Myanmar seeks to end corruption in its energy sector

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myanmar-oil-gasMyanmar is expected to begin the process of joining the Extractive Industries Transparency Initiative (EITI) by the end of this year, according to The Myanmar Times newspaper.

This means that all Burmese companies working in the oil, gas, and minerals industries will be required to publicly disclose any payments they make to the government. The Myanmar government will also be required to publicly disclose all revenue received from such companies.

This is an important development for Myanmar because the country has long had a reputation for corruption, especially in the energy sector, which has deterred investors. In a recent report by the Revenue Watch Institute, a global watchdog group, Myanmar received the lowest worldwide rank in transparency in the extractive industries.

Also, in June a human rights and environmental advocacy group called EarthRights International released a report on human rights abuses in Myanmar’s extractive industries. “Myanmar remains a high-risk area for foreign investment, and companies and their home states should take serious measures to mitigate the risk that their actions will contribute to internal conflict, human rights and environmental destruction, and corruption,” the group said in a statement.

Myanmar therefore has something of an image problem in its energy sector, and has finally decided to take aggressive action to address it. Thus, with the ultimate goal of increasing foreign direct investment flows, Myanmar is signing on to the EITI.

There are four requirements that countries must meet to be eligible to join the EITI. They are (i) making a definitive statement of intent to implement EITI rules; (ii) appointing a senior official to lead implementation; (iii) pledging to work with civil society and the private sector on implementation; and (iv) establishing a multi-stakeholder group including government officials as well as civil society and private sector representatives. Myanmar has completed the first three steps and the fourth is expected to be completed in October, according to The Myanmar Times.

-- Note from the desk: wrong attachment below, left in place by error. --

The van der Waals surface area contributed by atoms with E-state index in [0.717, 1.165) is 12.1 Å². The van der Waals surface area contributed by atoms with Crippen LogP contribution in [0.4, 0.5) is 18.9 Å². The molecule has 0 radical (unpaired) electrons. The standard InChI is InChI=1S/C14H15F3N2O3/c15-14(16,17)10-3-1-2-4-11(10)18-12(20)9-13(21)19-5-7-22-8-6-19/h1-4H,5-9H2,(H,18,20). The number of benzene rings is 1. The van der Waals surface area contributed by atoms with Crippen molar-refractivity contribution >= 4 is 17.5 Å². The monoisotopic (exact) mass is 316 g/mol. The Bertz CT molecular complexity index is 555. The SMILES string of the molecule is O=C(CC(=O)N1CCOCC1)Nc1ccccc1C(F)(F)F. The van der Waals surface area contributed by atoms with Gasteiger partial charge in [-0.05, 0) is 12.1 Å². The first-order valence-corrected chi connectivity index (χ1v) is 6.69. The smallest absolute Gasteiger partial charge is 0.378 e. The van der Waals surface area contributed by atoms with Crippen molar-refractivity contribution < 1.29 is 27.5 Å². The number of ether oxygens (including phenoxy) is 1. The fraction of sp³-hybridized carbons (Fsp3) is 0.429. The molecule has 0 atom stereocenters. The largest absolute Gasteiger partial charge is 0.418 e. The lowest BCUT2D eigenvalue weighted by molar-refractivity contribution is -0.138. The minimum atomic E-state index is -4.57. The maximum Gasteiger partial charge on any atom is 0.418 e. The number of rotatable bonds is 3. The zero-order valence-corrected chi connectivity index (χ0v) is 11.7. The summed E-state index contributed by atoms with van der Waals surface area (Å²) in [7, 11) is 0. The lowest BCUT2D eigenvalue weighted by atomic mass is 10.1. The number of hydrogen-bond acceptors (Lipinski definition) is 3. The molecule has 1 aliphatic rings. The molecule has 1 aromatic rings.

Myanmar has everything to gain from eliminating corruption, and the appearance of corruption, in its energy sector. This is a step in the right direction.

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Myanmar is expected to begin the process of joining the Extractive Industries Transparency Initiative (EITI) by the end of this year, according to The Myanmar Times newspaper. This means that all Burmese companies working in the oil, gas, and minerals industries will be required to publicly disclose any payments they make to the government. The Myanmar government will also be required to publicly disclose all revenue received from such companies. This is an important development for Myanmar because the country has long had a reputation for corruption, especially in the energy sector, which has deterred investors. In a recent report...

Reading Time: 2 minutes

myanmar-oil-gasMyanmar is expected to begin the process of joining the Extractive Industries Transparency Initiative (EITI) by the end of this year, according to The Myanmar Times newspaper.

This means that all Burmese companies working in the oil, gas, and minerals industries will be required to publicly disclose any payments they make to the government. The Myanmar government will also be required to publicly disclose all revenue received from such companies.

This is an important development for Myanmar because the country has long had a reputation for corruption, especially in the energy sector, which has deterred investors. In a recent report by the Revenue Watch Institute, a global watchdog group, Myanmar received the lowest worldwide rank in transparency in the extractive industries.

Also, in June a human rights and environmental advocacy group called EarthRights International released a report on human rights abuses in Myanmar’s extractive industries. “Myanmar remains a high-risk area for foreign investment, and companies and their home states should take serious measures to mitigate the risk that their actions will contribute to internal conflict, human rights and environmental destruction, and corruption,” the group said in a statement.

Myanmar therefore has something of an image problem in its energy sector, and has finally decided to take aggressive action to address it. Thus, with the ultimate goal of increasing foreign direct investment flows, Myanmar is signing on to the EITI.

There are four requirements that countries must meet to be eligible to join the EITI. They are (i) making a definitive statement of intent to implement EITI rules; (ii) appointing a senior official to lead implementation; (iii) pledging to work with civil society and the private sector on implementation; and (iv) establishing a multi-stakeholder group including government officials as well as civil society and private sector representatives. Myanmar has completed the first three steps and the fourth is expected to be completed in October, according to The Myanmar Times.

Myanmar has everything to gain from eliminating corruption, and the appearance of corruption, in its energy sector. This is a step in the right direction.

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